Why you should skip your standup meeting today

Jessamyn Edwards
Feb 6, 2017 · 3 min read
Design something instead

While it’s tempting to get over-involved in the minutiae of backlog grooming, sprint planning, story points, triage meetings and stand-ups, my advice is to consider these activities non-mandatory. It is very easy to fall into the trap of micro-managing your developers and testers when they are working on your stories. The problem is that instead of spending time where you really need to, you get sucked into the all-consuming world of scrum, and don’t spend the hours designing or researching. Design takes time. It’s not easily done in 15-minute increments between other people’s meetings. If you don’t set aside the hours during your workday to research and design, you’ll end up bringing home your work at night and on the weekends to finish, and burn yourself out.

You will probably be a minority on your team, outnumbered by developers and engineers. It is important to remember that only you bring the talent and expertise of a designer or researcher. While your team members may want to contribute ideas or try to take on design decisions themselves, they are no substitute for your very important role. For that reason, you must remember that your time is valuable, and your opinion should be weighed more heavily than other members of your team when it comes to the design and behavior of your product. You should be the one making the recommendation when a design is in dispute. In order to cultivate that credibility, it is in your best interest to prioritize your design and research work over all else.

Let me give you an example of a typical calendar day for myself, and how I overcome this problem. I support two scrum teams, both of whom meet regularly.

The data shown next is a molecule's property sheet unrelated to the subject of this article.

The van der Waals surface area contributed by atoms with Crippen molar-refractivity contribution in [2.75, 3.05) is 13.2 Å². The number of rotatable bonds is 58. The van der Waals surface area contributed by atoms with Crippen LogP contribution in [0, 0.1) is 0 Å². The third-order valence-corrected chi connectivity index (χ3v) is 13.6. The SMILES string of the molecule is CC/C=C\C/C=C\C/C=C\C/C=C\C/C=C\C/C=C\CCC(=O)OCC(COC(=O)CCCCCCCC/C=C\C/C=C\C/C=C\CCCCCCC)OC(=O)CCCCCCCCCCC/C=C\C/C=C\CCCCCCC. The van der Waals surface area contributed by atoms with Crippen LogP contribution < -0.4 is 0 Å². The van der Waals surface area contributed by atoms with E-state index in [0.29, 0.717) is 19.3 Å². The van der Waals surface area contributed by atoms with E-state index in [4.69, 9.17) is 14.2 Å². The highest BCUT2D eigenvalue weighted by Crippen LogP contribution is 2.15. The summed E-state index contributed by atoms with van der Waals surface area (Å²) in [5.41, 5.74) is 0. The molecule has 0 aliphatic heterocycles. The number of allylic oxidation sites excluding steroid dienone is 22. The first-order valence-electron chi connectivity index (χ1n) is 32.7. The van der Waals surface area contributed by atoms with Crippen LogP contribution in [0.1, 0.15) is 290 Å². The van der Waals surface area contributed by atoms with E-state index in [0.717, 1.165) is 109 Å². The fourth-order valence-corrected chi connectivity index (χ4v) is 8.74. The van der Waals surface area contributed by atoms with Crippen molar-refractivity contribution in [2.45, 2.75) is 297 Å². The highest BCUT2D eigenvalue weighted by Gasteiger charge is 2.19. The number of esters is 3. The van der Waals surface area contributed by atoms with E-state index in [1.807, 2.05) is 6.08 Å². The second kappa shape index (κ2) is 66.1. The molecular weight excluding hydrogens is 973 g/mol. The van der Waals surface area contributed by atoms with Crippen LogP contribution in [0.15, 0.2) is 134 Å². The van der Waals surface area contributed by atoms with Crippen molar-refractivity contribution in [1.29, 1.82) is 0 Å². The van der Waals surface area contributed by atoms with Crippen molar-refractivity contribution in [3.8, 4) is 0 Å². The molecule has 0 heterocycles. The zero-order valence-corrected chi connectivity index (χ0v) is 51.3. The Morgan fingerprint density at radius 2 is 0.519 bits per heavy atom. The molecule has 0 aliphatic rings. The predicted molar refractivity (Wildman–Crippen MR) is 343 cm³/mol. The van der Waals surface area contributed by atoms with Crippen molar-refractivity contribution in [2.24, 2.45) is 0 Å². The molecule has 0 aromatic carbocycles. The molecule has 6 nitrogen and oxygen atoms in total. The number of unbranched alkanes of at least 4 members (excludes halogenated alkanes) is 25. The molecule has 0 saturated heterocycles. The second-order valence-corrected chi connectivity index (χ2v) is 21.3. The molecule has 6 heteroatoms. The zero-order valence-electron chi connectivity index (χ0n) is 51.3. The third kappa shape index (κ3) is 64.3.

10:15–10:30 am: Standup 1

10:30–10:45 am: Standup 2 (frequently goes over until 11 am)

1:00–3:00 pm: Sprint closeout and planning

On a day like this, I’m likely to be in meetings for half the day. Frequent interruptions mean that I’ll probably use the space before and between meetings to answer emails and respond to requests instead of dive into deep design work. I’m most likely able to start working uninterrupted at 3:30 pm. This leaves me an hour and a half in the workday, and I’m unlikely to finish my work, which means that it will carry over into the next day where I’ll have the same problem again, just with different meetings.

So instead, I’m going to make my day look like this

9:30 am–12:00 pm: Work on a research findings deck

1:00–3:00 pm: Sprint closeout and planning

Now I can show up to the team meeting and give a demo of the research and design I’ve been doing to the team. I can save everyone time because I can use 10–20 minutes of meeting time that’s already scheduled so I don’t have to book a separate meeting. Skipping standup buys me back that time plus the time lost switching context before and after the meeting.

Take your work and time seriously and others will too. If the team sees that you’re putting in the hours doing customer research and design, they won’t mind that you aren’t at every scrum meeting. You’ll save yourself the mental overhead of absorbing too much detail about the development work, and bring real value to your team by dedicating yourself to the work of user experience.

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